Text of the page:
c. Increased gastrointestinal losses.
2. Renal causes
a. Osmotic diuresis.
Decreased ADH effect.
b. Central diabetes insipidus (i.e. failure of ADH synthesis or release) (tumor, sarcoidosis, trauma)
c. Nephrogenic diabetes insipidus (renal diseases, hypercalcemia, hypokalemia, lithium ingestions, urinary tract obstruction)
a. CNS disorders
b. Extracellular volume depletion
c. Abnormal urine output
a. Free water may be administrated orally, which is the preferred route, or intravenously as a 5% dextrose solution. Infusion of a fluid with a tonicity less than 150 mOsm/L is a dangerous and may lead to acute hemolysis.
c. Thiazide diuretics and other drugs, such as clofibrate, chlorpropramide enhance the renal tubular effects of ADH and also contribute to the stimulation of ADH release.
Hyponatremia refers to serum sodium concentration of less than 135 mmol/L. The name, however, is somewhat misleading, because hyponatremia is usually a problem of too much water, not too little sodium
a. Pseudohyponatremia is a laboratory artifact that occurs in the setting of extreme hyperlipidemia or hyperproteinemia.
b. Hypertonic hyponatremia results from the shift of water from ICF to ECF, which is caused by the presence of osmotically active particles (e.g. glucose) in the ECF space. Serum sodium concentration is reduced, but the osmolality of the ECF is normal or even above normal.
c. True hyponatremia (hypotonic hyponatremia) is clinically significant when the serum sodium concentration is less than 125 mmol/L and the serum osmolality is less than 250 mOsm/kg.
1. Decreased glomerular filtration rate.
2. Increased proximal tubular reabsorption. Decreased renal perfusion pressure in diseases such as congestive heart failure, cirrhosis, nephrotic syndrome stimulates proximal tubular reabsorption.
3. Increased collecting tubular reabsorption of water is induced by nonosmotically stimulated ADH secretion, so called syndrome of inappropriate ADH secretion (SIADH). This syndrom is associated with the following disorders:
b. CNS diseases
c. Pulmonary diseases. The mechanism is believed to be stimulation of the so-called J receptors in the pulmonary circulation.
d. Drug-induced SIADH (chlorpropramide, clofibrate).
1. Fluid restriction. All patients who are severely hyponatremic should reduce free water intake to approximately 700ml/day
2. Inhibition of water reabsorption (furosemide)
3. Hypertonic infusion. Infusion of 3% sodium chloride rapidly raises the tonicity of ECF. The amount of Na+ needed to raise the serum sodium is calculated using the following equation:
(normal serum Na+ ) – (current serum Na+ ) x total body water
Hyperkalemia is defined as serum potassium concentration greater than 5,5 mmol/L.
Pseudohyperkalemia may be caused by release of potassium from red cells
True hyperkalemia may result from extrarenal and renal causes.
1. Extrarenal causes
a. Acidosis may be associated with an acute shift of potassium from ICF to ECF as hydrogen ions and chloride ions enter cells.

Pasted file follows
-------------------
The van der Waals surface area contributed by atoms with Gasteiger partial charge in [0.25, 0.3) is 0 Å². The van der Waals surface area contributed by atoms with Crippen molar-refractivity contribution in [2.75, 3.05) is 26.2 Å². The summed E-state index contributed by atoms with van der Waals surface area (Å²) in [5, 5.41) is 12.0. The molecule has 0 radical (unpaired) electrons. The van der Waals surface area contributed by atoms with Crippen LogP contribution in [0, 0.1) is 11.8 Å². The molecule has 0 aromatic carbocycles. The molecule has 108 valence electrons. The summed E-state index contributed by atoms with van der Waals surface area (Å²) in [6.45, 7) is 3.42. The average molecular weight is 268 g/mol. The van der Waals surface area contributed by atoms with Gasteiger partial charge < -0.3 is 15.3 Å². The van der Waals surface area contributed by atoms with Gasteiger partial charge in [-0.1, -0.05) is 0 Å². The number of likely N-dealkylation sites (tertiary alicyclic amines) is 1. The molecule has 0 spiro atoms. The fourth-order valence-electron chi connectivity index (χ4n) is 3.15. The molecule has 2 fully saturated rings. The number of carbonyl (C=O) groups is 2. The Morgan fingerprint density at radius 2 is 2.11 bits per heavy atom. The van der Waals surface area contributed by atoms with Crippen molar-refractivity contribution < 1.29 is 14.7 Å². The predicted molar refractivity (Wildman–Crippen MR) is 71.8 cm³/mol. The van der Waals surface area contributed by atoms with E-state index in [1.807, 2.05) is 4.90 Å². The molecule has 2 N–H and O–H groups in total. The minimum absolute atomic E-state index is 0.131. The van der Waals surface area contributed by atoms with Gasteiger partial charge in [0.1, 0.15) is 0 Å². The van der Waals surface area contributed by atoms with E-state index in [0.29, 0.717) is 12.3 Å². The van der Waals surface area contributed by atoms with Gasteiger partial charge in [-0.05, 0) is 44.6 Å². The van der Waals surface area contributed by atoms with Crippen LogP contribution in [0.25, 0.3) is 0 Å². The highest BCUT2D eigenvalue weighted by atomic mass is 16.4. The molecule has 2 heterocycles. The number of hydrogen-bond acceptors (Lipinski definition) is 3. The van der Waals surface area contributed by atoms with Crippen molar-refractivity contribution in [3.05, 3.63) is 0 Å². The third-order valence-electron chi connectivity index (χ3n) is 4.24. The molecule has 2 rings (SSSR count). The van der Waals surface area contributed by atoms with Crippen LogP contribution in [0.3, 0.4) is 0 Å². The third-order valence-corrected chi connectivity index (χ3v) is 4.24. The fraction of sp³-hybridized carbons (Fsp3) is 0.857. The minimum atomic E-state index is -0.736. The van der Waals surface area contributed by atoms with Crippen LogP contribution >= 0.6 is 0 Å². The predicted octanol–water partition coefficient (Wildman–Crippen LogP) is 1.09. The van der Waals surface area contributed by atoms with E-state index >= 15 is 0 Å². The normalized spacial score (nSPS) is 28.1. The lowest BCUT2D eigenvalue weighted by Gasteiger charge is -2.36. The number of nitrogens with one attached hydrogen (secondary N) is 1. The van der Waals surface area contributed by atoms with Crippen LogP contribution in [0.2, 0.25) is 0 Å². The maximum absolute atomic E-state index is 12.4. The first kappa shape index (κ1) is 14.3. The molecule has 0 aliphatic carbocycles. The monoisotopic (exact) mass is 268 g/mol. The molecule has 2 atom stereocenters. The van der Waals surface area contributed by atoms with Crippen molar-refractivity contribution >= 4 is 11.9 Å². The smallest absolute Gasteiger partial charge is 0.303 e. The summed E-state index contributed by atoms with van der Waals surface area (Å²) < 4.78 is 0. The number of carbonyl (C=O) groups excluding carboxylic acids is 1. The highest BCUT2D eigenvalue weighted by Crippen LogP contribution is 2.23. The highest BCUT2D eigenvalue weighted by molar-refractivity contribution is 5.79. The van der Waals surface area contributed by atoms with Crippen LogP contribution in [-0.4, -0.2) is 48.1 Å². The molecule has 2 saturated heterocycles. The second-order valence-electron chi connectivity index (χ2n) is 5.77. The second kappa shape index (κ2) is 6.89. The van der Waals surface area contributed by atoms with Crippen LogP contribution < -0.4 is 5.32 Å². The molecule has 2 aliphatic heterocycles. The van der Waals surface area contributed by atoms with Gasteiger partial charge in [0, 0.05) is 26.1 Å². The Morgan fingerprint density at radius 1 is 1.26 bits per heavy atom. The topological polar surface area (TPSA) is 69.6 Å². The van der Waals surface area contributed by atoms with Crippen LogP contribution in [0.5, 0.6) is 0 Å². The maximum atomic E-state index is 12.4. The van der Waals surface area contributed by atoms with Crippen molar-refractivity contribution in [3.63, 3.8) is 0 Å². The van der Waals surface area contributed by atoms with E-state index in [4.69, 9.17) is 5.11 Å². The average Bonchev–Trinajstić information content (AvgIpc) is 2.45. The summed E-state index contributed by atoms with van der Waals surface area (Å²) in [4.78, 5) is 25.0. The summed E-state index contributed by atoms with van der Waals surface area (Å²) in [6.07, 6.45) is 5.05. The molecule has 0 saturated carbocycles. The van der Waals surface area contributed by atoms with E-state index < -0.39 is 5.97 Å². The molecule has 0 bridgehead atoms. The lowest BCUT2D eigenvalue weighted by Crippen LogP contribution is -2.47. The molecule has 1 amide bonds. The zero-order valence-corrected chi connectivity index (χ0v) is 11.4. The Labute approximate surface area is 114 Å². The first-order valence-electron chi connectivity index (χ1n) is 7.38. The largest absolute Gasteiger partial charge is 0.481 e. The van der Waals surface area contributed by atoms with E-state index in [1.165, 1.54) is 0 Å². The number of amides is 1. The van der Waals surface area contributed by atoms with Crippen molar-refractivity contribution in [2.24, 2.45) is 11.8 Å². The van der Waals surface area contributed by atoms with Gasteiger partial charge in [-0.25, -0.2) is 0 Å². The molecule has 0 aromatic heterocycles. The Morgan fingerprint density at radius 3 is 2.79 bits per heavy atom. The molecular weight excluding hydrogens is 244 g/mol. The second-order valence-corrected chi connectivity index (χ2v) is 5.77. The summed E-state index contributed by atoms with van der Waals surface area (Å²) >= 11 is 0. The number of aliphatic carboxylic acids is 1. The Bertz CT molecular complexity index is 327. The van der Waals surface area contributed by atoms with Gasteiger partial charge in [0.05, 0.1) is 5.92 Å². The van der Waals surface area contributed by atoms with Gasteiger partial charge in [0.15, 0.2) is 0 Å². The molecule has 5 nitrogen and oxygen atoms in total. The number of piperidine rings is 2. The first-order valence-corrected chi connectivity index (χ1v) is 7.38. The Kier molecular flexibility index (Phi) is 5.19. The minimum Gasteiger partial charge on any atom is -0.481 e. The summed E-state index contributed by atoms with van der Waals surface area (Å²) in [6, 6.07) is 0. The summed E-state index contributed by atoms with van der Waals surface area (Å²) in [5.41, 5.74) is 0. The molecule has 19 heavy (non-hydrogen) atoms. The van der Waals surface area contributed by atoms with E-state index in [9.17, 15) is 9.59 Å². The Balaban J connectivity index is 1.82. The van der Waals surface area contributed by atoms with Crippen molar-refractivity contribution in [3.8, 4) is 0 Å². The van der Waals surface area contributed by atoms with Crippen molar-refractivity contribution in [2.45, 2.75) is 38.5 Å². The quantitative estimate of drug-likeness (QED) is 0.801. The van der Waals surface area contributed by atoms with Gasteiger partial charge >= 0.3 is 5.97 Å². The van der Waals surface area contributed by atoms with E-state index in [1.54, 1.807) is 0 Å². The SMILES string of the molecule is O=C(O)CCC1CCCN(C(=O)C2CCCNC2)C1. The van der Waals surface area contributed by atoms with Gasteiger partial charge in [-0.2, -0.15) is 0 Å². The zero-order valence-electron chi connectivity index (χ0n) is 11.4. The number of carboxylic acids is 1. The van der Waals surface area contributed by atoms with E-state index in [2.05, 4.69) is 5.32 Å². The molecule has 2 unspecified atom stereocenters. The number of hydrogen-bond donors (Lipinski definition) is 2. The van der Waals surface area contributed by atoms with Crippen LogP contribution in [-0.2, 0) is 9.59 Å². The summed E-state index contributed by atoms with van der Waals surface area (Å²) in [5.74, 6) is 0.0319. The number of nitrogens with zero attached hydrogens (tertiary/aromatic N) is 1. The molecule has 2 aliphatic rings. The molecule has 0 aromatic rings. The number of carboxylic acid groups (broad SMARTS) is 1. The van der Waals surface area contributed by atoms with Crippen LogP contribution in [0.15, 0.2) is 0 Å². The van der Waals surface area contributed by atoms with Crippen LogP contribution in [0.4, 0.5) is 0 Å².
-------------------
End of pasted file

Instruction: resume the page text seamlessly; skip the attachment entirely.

b. Insulin deficiency. Hyperkalemia in diabetic patients may be due to a lack of insulin.
c. Hyperosmolality. Acute increases in ECF osmotic activity may produce a transcellular shift of potassium and following hyperkalemia.
2. Renal causes
a. Severe renal failure. When GFR is below 10 ml/min, hyperkalemia may occur, even with normal diet.
b. Aldosterone insufficiency.
1. Acquired aldosterone deficiency (obstructive uropathy, diabetic nephropathy, interstitial renal disease etc.)
2. Inherited aldosterone deficiency. Several adrenal enzyme defects are associated with aldosterone deficiency.
3. Drug-induced aldosterone deficiency. NSAIDs act to reduce renin secretion and may produce hyperkalemia through aldosterone deficiency.
c. Aldosterone resistance. Some diseases are associated with tubular defects of actions of aldosterone, even if the aldosterone levels are high (amyloidosis, obstructive nephropathy, lupus erythomatodes)
1. Cardiac arrhytmias may occur and especially when level exceeds 6 mmol/L
2. Neuromuscular disorders. Hyperkalemia may alter muscle function, neuromuscular transmission, leading to severe weakness or paralysis.
a. Calcium chloride, i.v. administration antagonize the cardiac effects of hyperkalemia
b. Glucose and insulin, i.v. infusion lowers potassium level within 10 minutes.
c. Sodium bicarbonate, i.v. infusion stimulates cellular uptake of potassium.
d. Diuretics (furosemide), increase potassium excretion
e. Cation exchange resins, administration of polystyrene sulfonate binds potassium in the gastrointestinal tract.
Hypokalemia is defined as serum potassium concentration of less than 3.5 mmol/L
3. Potassium redistribution
a. insulin administration
b. epinephrine infusions, acute hypokalemia can be produced by activation of ß2 – receptors.
c. Acute alkalemia
d. Folic acid and vitamin B12 therapy for patients with megaloblastic anemia stimulates cell proliferation and produces acute hypokalemia as potassium is used in cell synthesis.
3. Amphotericin B
4. Primary hyperaldosteronism (primary adrenal adenoma, diffuse bilateral adrenal hyperplasia)
5. Secondary hyperaldosteronism (renin-secreting tumor, in congestive heart failure and cirrhosis)
6. Potassium loss due to primary renal tubular disorders (renal tubular acidosis, Bartter’s syndrom)